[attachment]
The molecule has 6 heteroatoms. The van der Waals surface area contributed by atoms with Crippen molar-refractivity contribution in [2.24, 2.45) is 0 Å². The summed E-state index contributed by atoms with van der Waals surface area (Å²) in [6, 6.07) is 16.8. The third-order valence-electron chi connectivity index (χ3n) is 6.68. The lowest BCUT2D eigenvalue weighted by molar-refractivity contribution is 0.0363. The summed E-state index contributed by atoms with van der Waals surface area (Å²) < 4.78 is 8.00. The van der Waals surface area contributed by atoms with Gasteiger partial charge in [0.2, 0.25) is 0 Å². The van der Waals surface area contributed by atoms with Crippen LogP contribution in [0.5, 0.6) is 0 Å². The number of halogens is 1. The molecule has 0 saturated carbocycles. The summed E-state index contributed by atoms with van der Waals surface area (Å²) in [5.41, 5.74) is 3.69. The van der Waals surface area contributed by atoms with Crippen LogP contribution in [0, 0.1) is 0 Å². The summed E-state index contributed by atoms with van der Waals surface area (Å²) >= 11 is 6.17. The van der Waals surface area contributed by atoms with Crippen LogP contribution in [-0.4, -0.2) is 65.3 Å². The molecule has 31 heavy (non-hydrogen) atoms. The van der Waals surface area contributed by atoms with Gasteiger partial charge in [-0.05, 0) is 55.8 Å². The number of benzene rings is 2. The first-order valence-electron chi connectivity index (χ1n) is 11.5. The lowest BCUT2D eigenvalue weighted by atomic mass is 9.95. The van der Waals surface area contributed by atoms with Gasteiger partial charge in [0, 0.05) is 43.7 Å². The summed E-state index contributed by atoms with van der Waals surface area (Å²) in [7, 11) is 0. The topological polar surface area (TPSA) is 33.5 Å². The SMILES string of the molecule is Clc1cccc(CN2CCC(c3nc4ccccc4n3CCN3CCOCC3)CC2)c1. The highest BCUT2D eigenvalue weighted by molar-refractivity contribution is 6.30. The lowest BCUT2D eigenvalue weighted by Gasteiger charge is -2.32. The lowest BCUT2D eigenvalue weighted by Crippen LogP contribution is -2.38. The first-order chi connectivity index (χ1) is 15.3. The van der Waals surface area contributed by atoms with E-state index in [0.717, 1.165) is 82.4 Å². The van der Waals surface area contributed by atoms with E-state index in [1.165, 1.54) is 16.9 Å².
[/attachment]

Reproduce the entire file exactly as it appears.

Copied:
The molecule has 6 heteroatoms. The van der Waals surface area contributed by atoms with Crippen molar-refractivity contribution in [2.24, 2.45) is 0 Å². The summed E-state index contributed by atoms with van der Waals surface area (Å²) in [6, 6.07) is 16.8. The third-order valence-electron chi connectivity index (χ3n) is 6.68. The lowest BCUT2D eigenvalue weighted by molar-refractivity contribution is 0.0363. The summed E-state index contributed by atoms with van der Waals surface area (Å²) < 4.78 is 8.00. The van der Waals surface area contributed by atoms with Gasteiger partial charge in [0.2, 0.25) is 0 Å². The van der Waals surface area contributed by atoms with Crippen LogP contribution in [0.5, 0.6) is 0 Å². The number of halogens is 1. The molecule has 0 saturated carbocycles. The summed E-state index contributed by atoms with van der Waals surface area (Å²) in [5.41, 5.74) is 3.69. The van der Waals surface area contributed by atoms with Crippen LogP contribution in [0, 0.1) is 0 Å². The summed E-state index contributed by atoms with van der Waals surface area (Å²) >= 11 is 6.17. The van der Waals surface area contributed by atoms with Crippen LogP contribution in [-0.4, -0.2) is 65.3 Å². The molecule has 31 heavy (non-hydrogen) atoms. The van der Waals surface area contributed by atoms with Gasteiger partial charge in [-0.05, 0) is 55.8 Å². The number of benzene rings is 2. The first-order valence-electron chi connectivity index (χ1n) is 11.5. The lowest BCUT2D eigenvalue weighted by atomic mass is 9.95. The van der Waals surface area contributed by atoms with Gasteiger partial charge in [0, 0.05) is 43.7 Å². The summed E-state index contributed by atoms with van der Waals surface area (Å²) in [7, 11) is 0. The topological polar surface area (TPSA) is 33.5 Å². The SMILES string of the molecule is Clc1cccc(CN2CCC(c3nc4ccccc4n3CCN3CCOCC3)CC2)c1. The highest BCUT2D eigenvalue weighted by molar-refractivity contribution is 6.30. The lowest BCUT2D eigenvalue weighted by Gasteiger charge is -2.32. The lowest BCUT2D eigenvalue weighted by Crippen LogP contribution is -2.38. The first-order chi connectivity index (χ1) is 15.3. The van der Waals surface area contributed by atoms with E-state index in [0.717, 1.165) is 82.4 Å². The van der Waals surface area contributed by atoms with E-state index in [1.165, 1.54) is 16.9 Å².